Miami Marlins right fielder Giancarlo Stanton and Houston Astros second baseman Jose Altuve, two players separated by 80 pounds of heft, a foot of height and 24 team wins in the 2017 standings, were named the MVPs of the National and American leagues, respectively, on Thursday night in votes that were equally divergent in terms of their competitiveness.
Stanton, the towering slugger whose 59 homers were the most in 16 years, prevailed over Cincinnati's Joey Votto in the fourth-closest MVP vote in history. Both players received 10 of a possible 30 first-place votes, but Stanton received one additional second-place vote and one more third-place vote than Votto to win by two total points.
"You remember the thoughts you had as a kid, when times were good and bad in the minors and everything building up," Stanton said during a conference call Thursday night of his journey to this point, "and you finally sit and give thanks for that."
Six players received first-place votes in the NL — the others were Paul Goldschmidt (four), Charlie Blackmon (three), Nolan Arenado (two) and Kris Bryant (one) — the most since 1979, when Keith Hernandez and Willie Stargell ended up tying for MVP.
In the AL, Altuve, the diminutive hit machine who helped the Astros claim the franchise's first World Series title, won in a rout, taking 27 of the possible 30 first-place votes in balloting by members of the Baseball Writers' Association of America, to easily outpace New York Yankees right fielder Aaron Judge.
Listed as 5-foot-6, Altuve tied Phil Rizzuto (1950) and Bobby Shantz (1952) as the shortest MVP in history. The Astros signed him at 16 out of Venezuela for just $15,000 in 2007. He already had failed one tryout, but his father persuaded the team to give him a second chance.
"I always dreamed to be a big leaguer. I always dreamed to be a World Series champion," Altuve said on MLB Network. "But I'm not sure if in my dreams I would be an MVP."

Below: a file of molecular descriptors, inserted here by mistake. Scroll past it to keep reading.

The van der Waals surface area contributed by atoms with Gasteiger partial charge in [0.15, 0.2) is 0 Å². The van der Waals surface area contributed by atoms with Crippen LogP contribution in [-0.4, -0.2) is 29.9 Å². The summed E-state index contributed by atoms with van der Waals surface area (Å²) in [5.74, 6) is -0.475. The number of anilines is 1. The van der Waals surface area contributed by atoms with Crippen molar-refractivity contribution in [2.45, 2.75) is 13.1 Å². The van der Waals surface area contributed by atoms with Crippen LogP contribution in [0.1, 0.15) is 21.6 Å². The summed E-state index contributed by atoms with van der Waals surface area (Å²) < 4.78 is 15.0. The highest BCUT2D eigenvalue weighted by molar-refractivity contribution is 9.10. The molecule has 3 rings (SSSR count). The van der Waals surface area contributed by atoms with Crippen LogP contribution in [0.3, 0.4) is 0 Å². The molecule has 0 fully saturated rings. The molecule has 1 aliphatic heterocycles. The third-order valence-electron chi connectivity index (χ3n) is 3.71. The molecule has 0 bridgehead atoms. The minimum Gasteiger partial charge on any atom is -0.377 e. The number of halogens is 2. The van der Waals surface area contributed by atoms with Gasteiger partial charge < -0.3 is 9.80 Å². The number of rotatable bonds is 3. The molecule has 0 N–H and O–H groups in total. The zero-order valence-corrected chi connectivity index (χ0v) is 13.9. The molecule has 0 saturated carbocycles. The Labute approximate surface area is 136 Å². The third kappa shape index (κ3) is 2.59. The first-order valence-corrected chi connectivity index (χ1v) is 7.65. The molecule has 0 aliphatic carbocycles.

The NL vote was marked by a shift away from traditional thinking that equated "value" with carrying a winning team to the playoffs and that rarely awarded players from losing teams. Stanton's Marlins and Votto's Reds finished below .500 and were a combined 44 games out of first place, but few voters appeared to penalize them for that.
Stanton, whose homer total was the most since Barry Bonds hit a record 73 and Sammy Sosa blasted 64 in 2001, became just the third player from a losing team to win the NL award, joining Andre Dawson and Ernie Banks (twice).
Three Washington Nationals finished in the top 12 of NL balloting, led by third baseman Anthony Rendon, who finished sixth. Ace Max Scherzer, who was named the NL's Cy Young Award winner on Wednesday, finished 10th, and right fielder Bryce Harper was 12th. Second baseman Daniel Murphy received one ninth-place and one 10th-place vote, while first baseman Ryan Zimmerman received a single 10th-place vote.
The AL vote pitted Judge's raw power — his 52 homers this season smashed the rookie record and lifted him to a unanimous victory for AL rookie of the year — against Altuve's all-around brilliance. Altuve won his third AL batting title, hitting a career-high .346, but also boosted his on-base percentage (.410) and slugging percentage (.547) to career highs and stole 32 bases in 38 attempts.
The respective candidacies of Judge and Altuve seemed difficult to distinguish given their divergent skill sets, and even the two wins-above-replacement metrics — the catchall statistic designed to measure a player's overall value — disagreed on who was better, with the FanGraphs.com version favoring Judge and the Baseball-Reference.com version preferring Altuve. In the end, however, Altuve was the overwhelming winner, with Judge (two) and Cleveland's Jose Ramirez (one) the only other players receiving first-place votes.
While Altuve is spending his days basking in the post-World Series glow, Stanton is dealing with a professional crisis of sorts. The Marlins' new ownership group led by Derek Jeter is in the process of trying to trade him to get from under the remaining 10 years and $295 million on his contract. Stanton's contract also grants him full no-trade privileges, meaning he would have to approve any deal.
"It's an interesting feeling and situation for me," Stanton said. "This is the only [organization] I've known, but I also understand the business part of it and the direction new ownership wants to go. They're feeling [the market] out, and we're going to try to feel out a plan here."
Asked whether he might be interested in staying with the Marlins if the team addresses its pitching needs, he said, "It needs to be thoroughly addressed, not just somewhat addressed. There needs to be a big push now."